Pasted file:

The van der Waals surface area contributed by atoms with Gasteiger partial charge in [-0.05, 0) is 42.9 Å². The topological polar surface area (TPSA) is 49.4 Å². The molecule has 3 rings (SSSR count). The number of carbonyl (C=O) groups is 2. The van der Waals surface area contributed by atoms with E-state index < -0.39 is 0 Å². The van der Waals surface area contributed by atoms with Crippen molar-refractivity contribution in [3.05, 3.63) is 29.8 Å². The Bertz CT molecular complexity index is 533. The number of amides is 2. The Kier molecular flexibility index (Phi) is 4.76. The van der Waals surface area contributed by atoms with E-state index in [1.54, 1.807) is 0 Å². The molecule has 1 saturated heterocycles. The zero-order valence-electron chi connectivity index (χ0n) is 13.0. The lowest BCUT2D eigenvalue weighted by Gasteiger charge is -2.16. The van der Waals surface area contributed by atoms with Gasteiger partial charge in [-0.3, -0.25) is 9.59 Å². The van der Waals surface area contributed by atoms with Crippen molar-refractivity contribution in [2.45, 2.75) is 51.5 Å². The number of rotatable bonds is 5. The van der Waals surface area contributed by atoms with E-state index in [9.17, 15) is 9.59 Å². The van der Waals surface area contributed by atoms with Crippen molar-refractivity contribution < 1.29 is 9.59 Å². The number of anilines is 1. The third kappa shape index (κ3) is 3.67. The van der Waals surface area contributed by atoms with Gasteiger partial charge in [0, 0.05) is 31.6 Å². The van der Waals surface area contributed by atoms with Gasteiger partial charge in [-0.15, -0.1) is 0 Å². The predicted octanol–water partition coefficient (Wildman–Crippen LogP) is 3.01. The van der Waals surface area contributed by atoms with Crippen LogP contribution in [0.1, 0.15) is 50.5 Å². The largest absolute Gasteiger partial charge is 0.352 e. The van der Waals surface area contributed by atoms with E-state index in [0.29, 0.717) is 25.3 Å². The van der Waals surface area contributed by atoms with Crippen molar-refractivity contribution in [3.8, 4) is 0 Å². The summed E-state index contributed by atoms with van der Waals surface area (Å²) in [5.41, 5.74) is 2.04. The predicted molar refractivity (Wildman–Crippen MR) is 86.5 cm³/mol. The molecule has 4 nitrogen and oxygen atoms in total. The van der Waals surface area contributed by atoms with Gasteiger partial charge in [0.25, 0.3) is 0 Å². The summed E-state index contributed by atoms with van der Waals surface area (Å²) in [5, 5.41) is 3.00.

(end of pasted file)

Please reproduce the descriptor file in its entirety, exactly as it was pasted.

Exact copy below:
The van der Waals surface area contributed by atoms with Gasteiger partial charge in [-0.05, 0) is 42.9 Å². The topological polar surface area (TPSA) is 49.4 Å². The molecule has 3 rings (SSSR count). The number of carbonyl (C=O) groups is 2. The van der Waals surface area contributed by atoms with E-state index < -0.39 is 0 Å². The van der Waals surface area contributed by atoms with Crippen molar-refractivity contribution in [3.05, 3.63) is 29.8 Å². The Bertz CT molecular complexity index is 533. The number of amides is 2. The Kier molecular flexibility index (Phi) is 4.76. The van der Waals surface area contributed by atoms with E-state index in [1.54, 1.807) is 0 Å². The molecule has 1 saturated heterocycles. The zero-order valence-electron chi connectivity index (χ0n) is 13.0. The lowest BCUT2D eigenvalue weighted by Gasteiger charge is -2.16. The van der Waals surface area contributed by atoms with Gasteiger partial charge in [-0.3, -0.25) is 9.59 Å². The van der Waals surface area contributed by atoms with Crippen molar-refractivity contribution in [2.45, 2.75) is 51.5 Å². The number of rotatable bonds is 5. The van der Waals surface area contributed by atoms with E-state index in [9.17, 15) is 9.59 Å². The van der Waals surface area contributed by atoms with Crippen molar-refractivity contribution < 1.29 is 9.59 Å². The number of anilines is 1. The third kappa shape index (κ3) is 3.67. The van der Waals surface area contributed by atoms with Gasteiger partial charge in [0, 0.05) is 31.6 Å². The van der Waals surface area contributed by atoms with Gasteiger partial charge in [-0.15, -0.1) is 0 Å². The predicted octanol–water partition coefficient (Wildman–Crippen LogP) is 3.01. The van der Waals surface area contributed by atoms with Crippen LogP contribution in [0.1, 0.15) is 50.5 Å². The largest absolute Gasteiger partial charge is 0.352 e. The van der Waals surface area contributed by atoms with E-state index in [0.29, 0.717) is 25.3 Å². The van der Waals surface area contributed by atoms with Crippen molar-refractivity contribution in [3.8, 4) is 0 Å². The summed E-state index contributed by atoms with van der Waals surface area (Å²) in [5.41, 5.74) is 2.04. The predicted molar refractivity (Wildman–Crippen MR) is 86.5 cm³/mol. The molecule has 4 nitrogen and oxygen atoms in total. The van der Waals surface area contributed by atoms with Gasteiger partial charge in [0.25, 0.3) is 0 Å². The summed E-state index contributed by atoms with van der Waals surface area (Å²) in [5, 5.41) is 3.00.